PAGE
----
Behind the Veil #1: A Computer Game You Say?

A Computer Game You Say?

A little over a year ago I was sitting around working on a Fantasy novel, when some friends approached me with their startup computer game company and asked if I wouldn’t mind joining them. They told me they were working on a great big huge game that would do all the things the other big games don’t. As an author and a gamer, this intrigued me, so I accepted, dedicating my weekends to the pursuit of fame and stealing people from EverQuest. I’m sorry this is so ambiguous, but I have an NDA to consider.

After being brought on as a coder I ended up switching to concept, then being bumped up to Director of Art and Music, where I am now. I’ve now been working on this game for over a year, and I’ve noticed a whole bunch of things, both little and big, that weren’t obvious to me when I was on the outside of game development looking in. In this column, I will let you all in on the things I’ve learned (and am still learning).

Let us begin with the hidden obvious.

One thing that immediately struck me was just how hard it is to actually make a computer game. At least, it’s hard now. Not like it was when Pong was all the rage. Though at the time, Pong was the EverQuest of the gaming world too.

So what’s actually involved in creating a computer game? If you ask most ShareWare developers, they’ll say it takes passion, pride, and persistance. I recommend visiting for a perfect example of coder dedication. If you ask professional software developers, you’ll have a hard time getting the same answer from more than three of them. Well, you’ll hear ‘money’ a lot, but beyond that it’s very divergent.

If you take the answers and try to group them, and then group them again, and do this a few more times, you’re likely to end up with four key elements: money, intelligent people, a solid game design, and strong code. Now, before you make the same mistake as thousands before you and say “I can get all those things, I’m good to go!” there’s something you need to realize: this is only for the creation of the game. Releasing it to the public is another matter entirely.

For instance, it costs more money than you might think to get a game out on the shelves. Take-Two dropped WolfPack’s “Shadowbane” in 2001 when they discovered it would probably cost over $5 million to launch, following the millions already invested in designers and coders (UbiSoft picked it up a year later and launched it).

Shadowbane is actually a great example of how games can take on a whole life of their own. It was a game designed around Player vs. Player conflict, but the first time they launched it world peace broke out in less than a week. They had to restart the server in order to get the game’s concept to actually take hold. You can read all about the game at (which will forward you to some page with a really long url).

All in all, depending on what type of game you’re making, it takes dozens to hundreds of people to design and program a computer game, up to dozens more to handle the public in that mythical system called “Customer Service,” at least five dedicated graphic artists, and usually millions of dollars. Sony shells out $1.5 million a MONTH in Customer Support for EverQuest.

Compare this to what it would cost to make Pong today: One programmer with a free hour on his/her hands. I feel it’s safe to say computer games have gotten more complex as time’s gone on. Pong was cutting edge when it came out though, since nobody had ever done that before. A graphical computer game was almost unheard of as far as the general public was concerned, and one where the computer could actively play against you was almost beyond conception.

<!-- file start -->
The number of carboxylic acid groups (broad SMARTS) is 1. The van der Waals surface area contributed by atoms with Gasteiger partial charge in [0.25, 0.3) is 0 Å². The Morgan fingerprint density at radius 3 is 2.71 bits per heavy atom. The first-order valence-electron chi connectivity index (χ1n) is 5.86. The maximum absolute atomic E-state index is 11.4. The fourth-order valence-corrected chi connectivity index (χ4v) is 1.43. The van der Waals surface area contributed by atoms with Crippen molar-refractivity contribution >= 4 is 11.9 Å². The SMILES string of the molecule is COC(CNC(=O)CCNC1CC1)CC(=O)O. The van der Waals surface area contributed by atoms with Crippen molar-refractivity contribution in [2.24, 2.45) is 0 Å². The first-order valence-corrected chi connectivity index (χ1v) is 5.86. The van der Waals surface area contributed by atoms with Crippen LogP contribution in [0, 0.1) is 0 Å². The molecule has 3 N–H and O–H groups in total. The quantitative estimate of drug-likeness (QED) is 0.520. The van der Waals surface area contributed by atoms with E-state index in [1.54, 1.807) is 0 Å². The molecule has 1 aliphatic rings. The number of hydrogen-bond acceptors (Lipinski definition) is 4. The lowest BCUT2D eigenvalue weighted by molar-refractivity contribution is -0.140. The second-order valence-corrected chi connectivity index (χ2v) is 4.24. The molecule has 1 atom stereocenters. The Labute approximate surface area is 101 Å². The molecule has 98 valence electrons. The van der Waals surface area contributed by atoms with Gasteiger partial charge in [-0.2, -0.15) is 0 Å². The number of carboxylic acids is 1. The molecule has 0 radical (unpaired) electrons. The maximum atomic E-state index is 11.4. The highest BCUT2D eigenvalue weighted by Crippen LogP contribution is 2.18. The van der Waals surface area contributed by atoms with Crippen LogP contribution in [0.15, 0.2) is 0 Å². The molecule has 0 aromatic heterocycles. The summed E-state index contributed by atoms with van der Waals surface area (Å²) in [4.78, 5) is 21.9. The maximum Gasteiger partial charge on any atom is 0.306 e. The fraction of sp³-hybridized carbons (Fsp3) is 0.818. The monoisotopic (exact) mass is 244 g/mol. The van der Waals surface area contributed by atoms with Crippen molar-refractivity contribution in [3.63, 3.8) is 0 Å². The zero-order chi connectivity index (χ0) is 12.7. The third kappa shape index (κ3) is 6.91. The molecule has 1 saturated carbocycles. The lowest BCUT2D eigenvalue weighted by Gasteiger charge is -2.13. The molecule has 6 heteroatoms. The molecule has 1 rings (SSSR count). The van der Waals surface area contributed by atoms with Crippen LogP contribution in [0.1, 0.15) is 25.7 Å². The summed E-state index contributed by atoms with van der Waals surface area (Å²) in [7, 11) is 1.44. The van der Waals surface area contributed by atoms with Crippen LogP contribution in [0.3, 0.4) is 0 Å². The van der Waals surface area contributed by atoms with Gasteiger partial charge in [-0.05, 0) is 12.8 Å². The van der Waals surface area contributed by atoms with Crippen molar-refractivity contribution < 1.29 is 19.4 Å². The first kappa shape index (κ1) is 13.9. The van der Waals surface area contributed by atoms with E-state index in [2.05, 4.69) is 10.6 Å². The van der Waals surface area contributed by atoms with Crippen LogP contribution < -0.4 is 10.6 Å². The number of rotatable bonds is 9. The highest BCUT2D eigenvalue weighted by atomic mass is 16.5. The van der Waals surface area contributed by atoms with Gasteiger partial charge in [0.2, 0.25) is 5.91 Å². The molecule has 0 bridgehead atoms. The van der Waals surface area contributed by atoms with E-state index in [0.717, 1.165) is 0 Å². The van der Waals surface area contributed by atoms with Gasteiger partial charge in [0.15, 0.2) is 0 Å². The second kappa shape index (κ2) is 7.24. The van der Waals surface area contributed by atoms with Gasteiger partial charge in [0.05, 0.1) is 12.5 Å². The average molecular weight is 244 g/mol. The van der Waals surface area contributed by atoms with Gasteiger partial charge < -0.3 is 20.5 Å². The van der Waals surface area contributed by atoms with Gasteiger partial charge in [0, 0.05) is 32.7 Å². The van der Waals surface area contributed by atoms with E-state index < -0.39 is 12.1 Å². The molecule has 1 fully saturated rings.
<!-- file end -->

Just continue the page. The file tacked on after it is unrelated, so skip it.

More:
When Nolan Bushnell asked recent college grad Alan Alcorn to make the simplest game possible (table tennis), Alcorn jumped right in to the transistors (there was no such thing as C back then, or even Basic), and made it project on a TV screen. Bushnell’s Atari, founded for $250 in 1972, sold to Warner Communication for $28 million in 1976.

Over time computer games have gotten more complicated, more involved, prettier, and harder to create. Computer technology is an ever-evolving field, with new processors and new video cards allowing game developers more power to create an immersive world. With power comes the need to use it, so companies literally hire hundreds of people to create a single game, when twenty years ago three people could finish an entire game.

The ironic thing is that Pong is making a return. Remember Commander Keen? His watch would play Pong against you. Remember Mortal Kombat II? If you played well enough, you were rewarded with a game of Pong. When I was at the University of Waterloo, someone brought in an old Pong unit and hooked it up to the big screen, and we watched and played all night.

Perhaps the simplicity of games like Pong has been lost on developers nowadays, but this loss has created an overall gain in how much you can get lost in your game. I still stay up all night on occasion to play Master of Orion. However, as games become more complex, their design becomes complex.

So what’s my point? It takes a lot to create a computer game, much more than most people think. In this column I will give you an insider’s view of the process, starting next month with an in-depth analysis of the money required just to get the game on the shelves, and the profit to be made.


Disclaimer: Behind the Veil was written by Chris Marks and hosted by The opinions expressed in these columns are those of the author, and not necessarily those of

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